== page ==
When it comes to Wuxia martial-arts action, Once Upon a Time in China (OUATIC) is considered a true classic and with just cause. You'll have a hard time finding a better example of what Jet Li is truly capable of on-screen (except maybe Fist of Legend, but this is no place to get into that never ending debate). Wong Fei-Hung would've been proud.
The story takes place in 19th century Foshan, with the legendary Wong Fei-Hung (Jet Li) coming under the realization that China will no longer be the same with foreign forces (American, British, and French) beginning to increase their presence within the region. He is approached by the general of the Black Flag Army in order to recruit and train a 'militia' of men to protect the area from these potential new threats. Aunt Yee (Rosamund Kwan) returns from America almost completely "westernized", much to the dismay of Wong Fei-Hung. After being back in China for awhile, Aunt Yee (not really Wong's Aunt) begins to realize how much she loves her country and just how much damage the foreign element is causing. We then meet Foon (Yuen Biao), who is a member of the Chinese Opera who arrives in town only to be harassed by Sha Ho and his gang who are extorting money from local businesses. Foon falls in love with Aunt Yee, but of course she has eyes for Wong Fei-Hung and wants nothing to do with him. Feeling alone and heartbroken Foon finds refuge with Master Yim (Shi Kwan-Yen), a vagabond who wants to defeat Wong in order to claim status as the best martial artist in town. If Master Yim succeeds, he'll be able to open his own school, which people will want to join because Yim will the best. Due to some unfortunate proceedings with the local authorities, Wong is placed under house arrest, which is a perfect time for Yim to make his move. Wong refuses to fight Yim due to his situation and thus everyone thinks Yim defeated Wong. The Sha Ho gang takes up with Yim and promises to help fund the building of his new martial-arts school. To make matters worse, the Sha Ho gang and Yim form the unholy alliance with the Americans (and their guns), who are sending Chinese women to America for slave labor, in exchange for riches and protection against Wong Fei-Hung. After some dastardly deeds take place, Wong Fei and two of his most faithful recruits, Porky (Kent Chang) and Bucktooth So (Jacky Cheung), are off to rescue Aunt Yee and finish off Master Yim.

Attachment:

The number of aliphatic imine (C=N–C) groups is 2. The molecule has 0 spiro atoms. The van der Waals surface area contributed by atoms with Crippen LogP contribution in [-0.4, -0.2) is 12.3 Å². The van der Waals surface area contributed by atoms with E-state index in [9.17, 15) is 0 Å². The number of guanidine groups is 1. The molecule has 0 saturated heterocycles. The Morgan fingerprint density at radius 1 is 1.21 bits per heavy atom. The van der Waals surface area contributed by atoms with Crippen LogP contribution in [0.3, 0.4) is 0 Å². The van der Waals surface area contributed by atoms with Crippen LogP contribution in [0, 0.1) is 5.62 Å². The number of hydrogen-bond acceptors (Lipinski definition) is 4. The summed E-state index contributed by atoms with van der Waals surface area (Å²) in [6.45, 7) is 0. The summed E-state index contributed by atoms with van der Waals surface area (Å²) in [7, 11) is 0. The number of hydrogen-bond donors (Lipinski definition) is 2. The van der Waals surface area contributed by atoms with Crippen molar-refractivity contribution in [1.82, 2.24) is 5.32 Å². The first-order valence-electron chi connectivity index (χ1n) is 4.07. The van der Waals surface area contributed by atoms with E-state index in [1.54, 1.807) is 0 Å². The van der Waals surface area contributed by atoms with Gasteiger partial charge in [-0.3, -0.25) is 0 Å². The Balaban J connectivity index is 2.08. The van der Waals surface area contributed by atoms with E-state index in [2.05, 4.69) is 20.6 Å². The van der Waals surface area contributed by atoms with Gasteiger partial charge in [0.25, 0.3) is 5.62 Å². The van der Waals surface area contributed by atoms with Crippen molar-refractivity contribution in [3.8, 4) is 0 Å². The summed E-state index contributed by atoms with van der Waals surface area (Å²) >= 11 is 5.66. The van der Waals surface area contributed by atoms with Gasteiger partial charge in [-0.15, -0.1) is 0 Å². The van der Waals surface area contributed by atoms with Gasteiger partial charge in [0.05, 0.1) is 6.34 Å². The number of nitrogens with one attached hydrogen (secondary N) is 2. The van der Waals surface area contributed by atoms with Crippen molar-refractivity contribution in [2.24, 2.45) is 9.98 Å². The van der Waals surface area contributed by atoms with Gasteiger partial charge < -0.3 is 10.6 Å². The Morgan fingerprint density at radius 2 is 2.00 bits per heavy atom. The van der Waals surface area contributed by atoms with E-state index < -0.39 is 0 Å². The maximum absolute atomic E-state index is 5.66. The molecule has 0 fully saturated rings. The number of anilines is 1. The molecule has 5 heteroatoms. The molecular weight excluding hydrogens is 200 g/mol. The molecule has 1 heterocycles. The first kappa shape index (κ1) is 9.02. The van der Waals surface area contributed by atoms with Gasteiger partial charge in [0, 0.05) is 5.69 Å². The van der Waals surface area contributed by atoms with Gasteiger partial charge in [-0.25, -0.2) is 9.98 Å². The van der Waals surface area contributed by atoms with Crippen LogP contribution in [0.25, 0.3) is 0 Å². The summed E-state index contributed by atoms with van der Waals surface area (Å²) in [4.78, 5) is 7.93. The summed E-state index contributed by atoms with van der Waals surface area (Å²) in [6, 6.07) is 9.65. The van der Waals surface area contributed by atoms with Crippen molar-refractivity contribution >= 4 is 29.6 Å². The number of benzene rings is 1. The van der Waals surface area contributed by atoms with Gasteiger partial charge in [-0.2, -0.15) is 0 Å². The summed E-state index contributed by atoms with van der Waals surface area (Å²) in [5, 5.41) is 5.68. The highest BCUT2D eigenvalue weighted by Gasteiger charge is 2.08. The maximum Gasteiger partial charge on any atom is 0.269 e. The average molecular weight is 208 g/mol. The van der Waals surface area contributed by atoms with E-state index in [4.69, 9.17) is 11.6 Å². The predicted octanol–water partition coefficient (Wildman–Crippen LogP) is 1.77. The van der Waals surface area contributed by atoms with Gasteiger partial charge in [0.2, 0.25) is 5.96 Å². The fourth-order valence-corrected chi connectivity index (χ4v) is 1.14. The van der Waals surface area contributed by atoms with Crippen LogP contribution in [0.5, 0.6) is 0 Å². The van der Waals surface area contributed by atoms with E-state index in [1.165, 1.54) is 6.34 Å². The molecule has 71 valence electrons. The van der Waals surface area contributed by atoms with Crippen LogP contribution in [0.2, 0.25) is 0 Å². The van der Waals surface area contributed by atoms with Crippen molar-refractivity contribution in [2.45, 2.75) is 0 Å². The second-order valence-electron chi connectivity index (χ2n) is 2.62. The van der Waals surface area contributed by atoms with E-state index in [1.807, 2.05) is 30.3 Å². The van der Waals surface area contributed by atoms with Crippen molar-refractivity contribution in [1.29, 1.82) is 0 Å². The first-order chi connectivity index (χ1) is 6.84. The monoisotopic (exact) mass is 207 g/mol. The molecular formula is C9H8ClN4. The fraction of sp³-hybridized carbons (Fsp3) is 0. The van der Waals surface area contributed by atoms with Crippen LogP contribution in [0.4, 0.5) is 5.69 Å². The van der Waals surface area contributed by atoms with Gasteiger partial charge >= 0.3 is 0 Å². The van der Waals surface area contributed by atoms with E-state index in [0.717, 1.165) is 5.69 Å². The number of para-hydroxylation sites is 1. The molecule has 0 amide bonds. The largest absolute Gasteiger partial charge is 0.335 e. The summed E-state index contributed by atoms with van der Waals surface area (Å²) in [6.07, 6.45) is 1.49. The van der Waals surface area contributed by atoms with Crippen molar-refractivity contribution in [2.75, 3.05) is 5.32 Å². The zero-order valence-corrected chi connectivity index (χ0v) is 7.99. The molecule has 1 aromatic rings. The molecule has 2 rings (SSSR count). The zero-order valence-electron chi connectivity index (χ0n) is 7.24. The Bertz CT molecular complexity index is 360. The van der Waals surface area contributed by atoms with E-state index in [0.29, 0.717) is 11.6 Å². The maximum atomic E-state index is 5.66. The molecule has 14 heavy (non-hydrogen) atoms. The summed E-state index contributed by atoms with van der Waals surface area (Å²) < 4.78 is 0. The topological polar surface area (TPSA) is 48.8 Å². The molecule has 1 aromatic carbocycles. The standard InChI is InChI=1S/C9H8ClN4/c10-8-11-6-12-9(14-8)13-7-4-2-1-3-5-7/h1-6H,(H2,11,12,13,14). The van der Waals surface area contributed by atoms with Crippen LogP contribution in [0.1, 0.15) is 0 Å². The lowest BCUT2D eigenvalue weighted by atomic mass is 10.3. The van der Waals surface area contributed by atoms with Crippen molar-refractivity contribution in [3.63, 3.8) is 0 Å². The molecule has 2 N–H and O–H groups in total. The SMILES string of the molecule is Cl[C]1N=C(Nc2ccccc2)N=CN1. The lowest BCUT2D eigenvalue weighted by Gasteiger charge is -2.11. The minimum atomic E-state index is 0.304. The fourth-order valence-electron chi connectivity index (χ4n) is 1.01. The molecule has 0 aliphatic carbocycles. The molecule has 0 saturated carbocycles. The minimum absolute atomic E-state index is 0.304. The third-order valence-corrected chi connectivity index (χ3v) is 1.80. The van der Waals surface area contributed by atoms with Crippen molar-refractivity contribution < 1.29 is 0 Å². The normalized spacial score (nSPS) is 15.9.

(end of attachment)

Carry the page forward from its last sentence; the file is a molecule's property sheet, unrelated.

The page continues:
Even though the story is based on historical events, the plot itself seems rather over-stuffed with ideas coming from every direction. This results in the film running at about two hours and twenty minutes. That's a bit long for a martial-arts movie. However, Once Upon a Time in China tries to tell a deeper story about the changing social and political climate of China at that time with some fantastic fights throughout to keep you entertained, but it really felt like the opposite. Running-time and an overly busy storyline aside, by no means should you pass on OUATIC if you haven't seen it. Even if you could care less about the story being told, the fight scenes alone are worth the viewing. Jet Li is excellent as Wong Fei-Hung. He displays an array of emotions portraying a man who you can't help but think was really someone special. Yuen Biao, as Foon, doesn't really come across as the goofy sidekick character that was probably envisioned at first (which would explain him being replace in part 2), but he does a good enough job, and we all know the boy can seriously throw down.
Once Upon a Time in China is one of those movies that you really can't help but like despite it's imperfections. The story is interesting enough without being boring, and the actors all do a fine job in their roles. The real reason to watch though, and let's be honest here, is to see Jet Li beat the crap out of countless bad guys. If you aren't a fan of the Wuxia, almost fantasy like martial-arts (think Crouching Tiger or House of Flying Daggers), than it might not be your cup of tea. However, you owe it to yourself to watch OUATIC at least once, and chances are it'll be in your DVD collection shortly after. (Lee)
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